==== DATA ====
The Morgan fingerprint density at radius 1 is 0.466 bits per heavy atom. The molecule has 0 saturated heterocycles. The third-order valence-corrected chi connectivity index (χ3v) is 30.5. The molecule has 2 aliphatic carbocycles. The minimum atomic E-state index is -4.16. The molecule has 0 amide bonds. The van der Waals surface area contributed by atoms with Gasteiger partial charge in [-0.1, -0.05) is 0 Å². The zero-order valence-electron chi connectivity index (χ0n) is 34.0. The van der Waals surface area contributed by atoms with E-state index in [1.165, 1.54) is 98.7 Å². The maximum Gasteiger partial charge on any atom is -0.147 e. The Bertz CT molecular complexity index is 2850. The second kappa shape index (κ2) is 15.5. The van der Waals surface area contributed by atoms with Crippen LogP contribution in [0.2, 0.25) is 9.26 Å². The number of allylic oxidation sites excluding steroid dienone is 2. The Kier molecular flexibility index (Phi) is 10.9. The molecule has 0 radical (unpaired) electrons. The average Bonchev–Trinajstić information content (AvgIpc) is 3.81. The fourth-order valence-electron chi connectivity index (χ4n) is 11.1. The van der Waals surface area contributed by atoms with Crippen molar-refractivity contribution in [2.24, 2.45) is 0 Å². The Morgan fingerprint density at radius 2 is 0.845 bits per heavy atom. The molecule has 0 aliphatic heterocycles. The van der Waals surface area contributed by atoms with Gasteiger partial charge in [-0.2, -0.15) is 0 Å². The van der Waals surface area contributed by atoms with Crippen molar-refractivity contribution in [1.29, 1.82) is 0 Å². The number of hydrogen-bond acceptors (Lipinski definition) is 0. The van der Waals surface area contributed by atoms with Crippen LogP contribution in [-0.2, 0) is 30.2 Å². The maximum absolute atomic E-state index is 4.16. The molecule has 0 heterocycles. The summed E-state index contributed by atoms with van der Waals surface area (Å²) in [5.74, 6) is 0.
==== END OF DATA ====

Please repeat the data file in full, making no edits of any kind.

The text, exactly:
The Morgan fingerprint density at radius 1 is 0.466 bits per heavy atom. The molecule has 0 saturated heterocycles. The third-order valence-corrected chi connectivity index (χ3v) is 30.5. The molecule has 2 aliphatic carbocycles. The minimum atomic E-state index is -4.16. The molecule has 0 amide bonds. The van der Waals surface area contributed by atoms with Gasteiger partial charge in [-0.1, -0.05) is 0 Å². The zero-order valence-electron chi connectivity index (χ0n) is 34.0. The van der Waals surface area contributed by atoms with E-state index in [1.165, 1.54) is 98.7 Å². The maximum Gasteiger partial charge on any atom is -0.147 e. The Bertz CT molecular complexity index is 2850. The second kappa shape index (κ2) is 15.5. The van der Waals surface area contributed by atoms with Crippen LogP contribution in [0.2, 0.25) is 9.26 Å². The number of allylic oxidation sites excluding steroid dienone is 2. The Kier molecular flexibility index (Phi) is 10.9. The molecule has 0 radical (unpaired) electrons. The average Bonchev–Trinajstić information content (AvgIpc) is 3.81. The fourth-order valence-electron chi connectivity index (χ4n) is 11.1. The van der Waals surface area contributed by atoms with Crippen molar-refractivity contribution in [2.24, 2.45) is 0 Å². The Morgan fingerprint density at radius 2 is 0.845 bits per heavy atom. The molecule has 0 aliphatic heterocycles. The van der Waals surface area contributed by atoms with Gasteiger partial charge in [-0.2, -0.15) is 0 Å². The van der Waals surface area contributed by atoms with Crippen molar-refractivity contribution in [1.29, 1.82) is 0 Å². The number of hydrogen-bond acceptors (Lipinski definition) is 0. The van der Waals surface area contributed by atoms with Crippen LogP contribution in [-0.2, 0) is 30.2 Å². The maximum absolute atomic E-state index is 4.16. The molecule has 0 heterocycles. The summed E-state index contributed by atoms with van der Waals surface area (Å²) in [5.74, 6) is 0.